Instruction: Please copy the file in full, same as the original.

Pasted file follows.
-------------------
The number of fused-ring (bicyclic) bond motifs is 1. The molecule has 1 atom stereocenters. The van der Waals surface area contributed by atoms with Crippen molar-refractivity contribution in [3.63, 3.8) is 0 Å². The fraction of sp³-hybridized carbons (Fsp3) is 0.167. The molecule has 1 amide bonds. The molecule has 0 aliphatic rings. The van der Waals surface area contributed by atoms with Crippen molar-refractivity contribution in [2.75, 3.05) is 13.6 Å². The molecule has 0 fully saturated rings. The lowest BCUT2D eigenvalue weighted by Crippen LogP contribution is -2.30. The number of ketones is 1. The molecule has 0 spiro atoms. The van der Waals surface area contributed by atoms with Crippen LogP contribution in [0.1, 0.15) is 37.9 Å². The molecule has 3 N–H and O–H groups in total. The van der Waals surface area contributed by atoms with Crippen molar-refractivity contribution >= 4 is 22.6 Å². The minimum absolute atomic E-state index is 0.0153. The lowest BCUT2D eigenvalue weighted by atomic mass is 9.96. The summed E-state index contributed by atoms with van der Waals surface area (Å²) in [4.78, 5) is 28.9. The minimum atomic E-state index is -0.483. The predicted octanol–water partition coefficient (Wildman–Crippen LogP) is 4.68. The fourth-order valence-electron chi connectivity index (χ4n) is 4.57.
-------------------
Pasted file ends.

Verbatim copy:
The number of fused-ring (bicyclic) bond motifs is 1. The molecule has 1 atom stereocenters. The van der Waals surface area contributed by atoms with Crippen molar-refractivity contribution in [3.63, 3.8) is 0 Å². The fraction of sp³-hybridized carbons (Fsp3) is 0.167. The molecule has 1 amide bonds. The molecule has 0 aliphatic rings. The van der Waals surface area contributed by atoms with Crippen molar-refractivity contribution in [2.75, 3.05) is 13.6 Å². The molecule has 0 fully saturated rings. The lowest BCUT2D eigenvalue weighted by Crippen LogP contribution is -2.30. The number of ketones is 1. The molecule has 0 spiro atoms. The van der Waals surface area contributed by atoms with Crippen LogP contribution in [0.1, 0.15) is 37.9 Å². The molecule has 3 N–H and O–H groups in total. The van der Waals surface area contributed by atoms with Crippen molar-refractivity contribution >= 4 is 22.6 Å². The minimum absolute atomic E-state index is 0.0153. The lowest BCUT2D eigenvalue weighted by atomic mass is 9.96. The summed E-state index contributed by atoms with van der Waals surface area (Å²) in [4.78, 5) is 28.9. The minimum atomic E-state index is -0.483. The predicted octanol–water partition coefficient (Wildman–Crippen LogP) is 4.68. The fourth-order valence-electron chi connectivity index (χ4n) is 4.57.